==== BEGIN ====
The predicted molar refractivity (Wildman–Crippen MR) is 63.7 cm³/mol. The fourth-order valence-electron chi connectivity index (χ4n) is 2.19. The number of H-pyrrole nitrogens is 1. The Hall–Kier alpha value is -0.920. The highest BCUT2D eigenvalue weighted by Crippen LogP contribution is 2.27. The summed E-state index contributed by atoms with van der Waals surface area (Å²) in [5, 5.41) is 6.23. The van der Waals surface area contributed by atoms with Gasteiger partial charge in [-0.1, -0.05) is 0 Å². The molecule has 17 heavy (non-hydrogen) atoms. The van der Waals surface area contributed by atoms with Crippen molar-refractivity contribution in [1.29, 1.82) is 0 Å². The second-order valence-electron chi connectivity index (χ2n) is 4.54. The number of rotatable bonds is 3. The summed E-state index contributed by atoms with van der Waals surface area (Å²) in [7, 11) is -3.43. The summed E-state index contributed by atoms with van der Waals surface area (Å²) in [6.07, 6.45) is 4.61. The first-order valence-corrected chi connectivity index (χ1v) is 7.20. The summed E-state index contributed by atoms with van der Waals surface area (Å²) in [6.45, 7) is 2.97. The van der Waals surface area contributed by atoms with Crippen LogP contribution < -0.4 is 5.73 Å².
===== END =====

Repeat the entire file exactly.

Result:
The predicted molar refractivity (Wildman–Crippen MR) is 63.7 cm³/mol. The fourth-order valence-electron chi connectivity index (χ4n) is 2.19. The number of H-pyrrole nitrogens is 1. The Hall–Kier alpha value is -0.920. The highest BCUT2D eigenvalue weighted by Crippen LogP contribution is 2.27. The summed E-state index contributed by atoms with van der Waals surface area (Å²) in [5, 5.41) is 6.23. The van der Waals surface area contributed by atoms with Gasteiger partial charge in [-0.1, -0.05) is 0 Å². The molecule has 17 heavy (non-hydrogen) atoms. The van der Waals surface area contributed by atoms with Crippen molar-refractivity contribution in [1.29, 1.82) is 0 Å². The second-order valence-electron chi connectivity index (χ2n) is 4.54. The number of rotatable bonds is 3. The summed E-state index contributed by atoms with van der Waals surface area (Å²) in [7, 11) is -3.43. The summed E-state index contributed by atoms with van der Waals surface area (Å²) in [6.07, 6.45) is 4.61. The first-order valence-corrected chi connectivity index (χ1v) is 7.20. The summed E-state index contributed by atoms with van der Waals surface area (Å²) in [6.45, 7) is 2.97. The van der Waals surface area contributed by atoms with Crippen LogP contribution < -0.4 is 5.73 Å².